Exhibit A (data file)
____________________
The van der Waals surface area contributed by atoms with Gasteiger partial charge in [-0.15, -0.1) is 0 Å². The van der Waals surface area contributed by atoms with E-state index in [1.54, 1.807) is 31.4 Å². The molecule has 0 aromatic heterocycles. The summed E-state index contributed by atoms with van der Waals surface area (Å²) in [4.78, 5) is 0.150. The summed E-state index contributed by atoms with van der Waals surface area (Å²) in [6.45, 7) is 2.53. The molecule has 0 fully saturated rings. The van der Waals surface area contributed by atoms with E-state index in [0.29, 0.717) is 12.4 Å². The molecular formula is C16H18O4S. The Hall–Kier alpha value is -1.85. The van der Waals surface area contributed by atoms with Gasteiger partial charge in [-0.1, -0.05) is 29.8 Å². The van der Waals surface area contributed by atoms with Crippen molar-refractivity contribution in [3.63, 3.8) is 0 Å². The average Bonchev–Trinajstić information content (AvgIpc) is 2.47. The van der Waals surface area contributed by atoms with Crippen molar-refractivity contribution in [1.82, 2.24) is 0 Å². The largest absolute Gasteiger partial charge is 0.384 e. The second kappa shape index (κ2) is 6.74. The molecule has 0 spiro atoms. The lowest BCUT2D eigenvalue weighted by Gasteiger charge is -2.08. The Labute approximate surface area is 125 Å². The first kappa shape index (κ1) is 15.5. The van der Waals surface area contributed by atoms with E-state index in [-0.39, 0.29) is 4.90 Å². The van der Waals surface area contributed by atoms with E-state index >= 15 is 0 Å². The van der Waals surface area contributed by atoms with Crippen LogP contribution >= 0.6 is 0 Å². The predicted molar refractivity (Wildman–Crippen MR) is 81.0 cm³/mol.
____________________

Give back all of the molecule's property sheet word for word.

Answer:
The van der Waals surface area contributed by atoms with Gasteiger partial charge in [-0.15, -0.1) is 0 Å². The van der Waals surface area contributed by atoms with E-state index in [1.54, 1.807) is 31.4 Å². The molecule has 0 aromatic heterocycles. The summed E-state index contributed by atoms with van der Waals surface area (Å²) in [4.78, 5) is 0.150. The summed E-state index contributed by atoms with van der Waals surface area (Å²) in [6.45, 7) is 2.53. The molecule has 0 fully saturated rings. The van der Waals surface area contributed by atoms with E-state index in [0.29, 0.717) is 12.4 Å². The molecular formula is C16H18O4S. The Hall–Kier alpha value is -1.85. The van der Waals surface area contributed by atoms with Gasteiger partial charge in [-0.1, -0.05) is 29.8 Å². The van der Waals surface area contributed by atoms with Crippen molar-refractivity contribution in [3.63, 3.8) is 0 Å². The average Bonchev–Trinajstić information content (AvgIpc) is 2.47. The van der Waals surface area contributed by atoms with Crippen molar-refractivity contribution in [1.82, 2.24) is 0 Å². The largest absolute Gasteiger partial charge is 0.384 e. The second kappa shape index (κ2) is 6.74. The molecule has 0 spiro atoms. The lowest BCUT2D eigenvalue weighted by Gasteiger charge is -2.08. The Labute approximate surface area is 125 Å². The first kappa shape index (κ1) is 15.5. The van der Waals surface area contributed by atoms with E-state index in [-0.39, 0.29) is 4.90 Å². The van der Waals surface area contributed by atoms with E-state index >= 15 is 0 Å². The van der Waals surface area contributed by atoms with Crippen LogP contribution >= 0.6 is 0 Å². The predicted molar refractivity (Wildman–Crippen MR) is 81.0 cm³/mol.